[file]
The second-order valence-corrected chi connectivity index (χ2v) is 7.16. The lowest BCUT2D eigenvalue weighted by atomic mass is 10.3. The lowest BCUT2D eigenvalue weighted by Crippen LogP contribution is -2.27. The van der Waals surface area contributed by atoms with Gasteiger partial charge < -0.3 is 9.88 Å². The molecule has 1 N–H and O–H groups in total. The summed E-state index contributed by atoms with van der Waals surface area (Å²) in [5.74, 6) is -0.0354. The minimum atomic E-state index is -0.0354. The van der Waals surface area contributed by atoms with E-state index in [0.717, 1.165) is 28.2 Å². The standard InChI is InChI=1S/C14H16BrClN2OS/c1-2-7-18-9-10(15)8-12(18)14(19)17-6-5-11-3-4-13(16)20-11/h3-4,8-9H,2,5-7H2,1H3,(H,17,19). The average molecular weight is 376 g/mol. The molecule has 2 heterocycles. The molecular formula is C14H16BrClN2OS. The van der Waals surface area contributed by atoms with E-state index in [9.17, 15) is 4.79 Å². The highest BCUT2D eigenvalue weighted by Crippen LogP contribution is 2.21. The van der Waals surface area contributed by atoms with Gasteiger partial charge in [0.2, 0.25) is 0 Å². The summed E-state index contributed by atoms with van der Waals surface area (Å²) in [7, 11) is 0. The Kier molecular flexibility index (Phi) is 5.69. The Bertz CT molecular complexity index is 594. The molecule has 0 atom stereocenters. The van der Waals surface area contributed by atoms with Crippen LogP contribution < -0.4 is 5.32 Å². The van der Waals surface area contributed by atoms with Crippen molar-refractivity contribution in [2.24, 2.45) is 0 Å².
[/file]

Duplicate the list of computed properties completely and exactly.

The second-order valence-corrected chi connectivity index (χ2v) is 7.16. The lowest BCUT2D eigenvalue weighted by atomic mass is 10.3. The lowest BCUT2D eigenvalue weighted by Crippen LogP contribution is -2.27. The van der Waals surface area contributed by atoms with Gasteiger partial charge < -0.3 is 9.88 Å². The molecule has 1 N–H and O–H groups in total. The summed E-state index contributed by atoms with van der Waals surface area (Å²) in [5.74, 6) is -0.0354. The minimum atomic E-state index is -0.0354. The van der Waals surface area contributed by atoms with E-state index in [0.717, 1.165) is 28.2 Å². The standard InChI is InChI=1S/C14H16BrClN2OS/c1-2-7-18-9-10(15)8-12(18)14(19)17-6-5-11-3-4-13(16)20-11/h3-4,8-9H,2,5-7H2,1H3,(H,17,19). The average molecular weight is 376 g/mol. The molecule has 2 heterocycles. The molecular formula is C14H16BrClN2OS. The van der Waals surface area contributed by atoms with E-state index in [9.17, 15) is 4.79 Å². The highest BCUT2D eigenvalue weighted by Crippen LogP contribution is 2.21. The van der Waals surface area contributed by atoms with Gasteiger partial charge in [0.2, 0.25) is 0 Å². The summed E-state index contributed by atoms with van der Waals surface area (Å²) in [7, 11) is 0. The Kier molecular flexibility index (Phi) is 5.69. The Bertz CT molecular complexity index is 594. The molecule has 0 atom stereocenters. The van der Waals surface area contributed by atoms with Crippen LogP contribution < -0.4 is 5.32 Å². The van der Waals surface area contributed by atoms with Crippen molar-refractivity contribution in [2.24, 2.45) is 0 Å².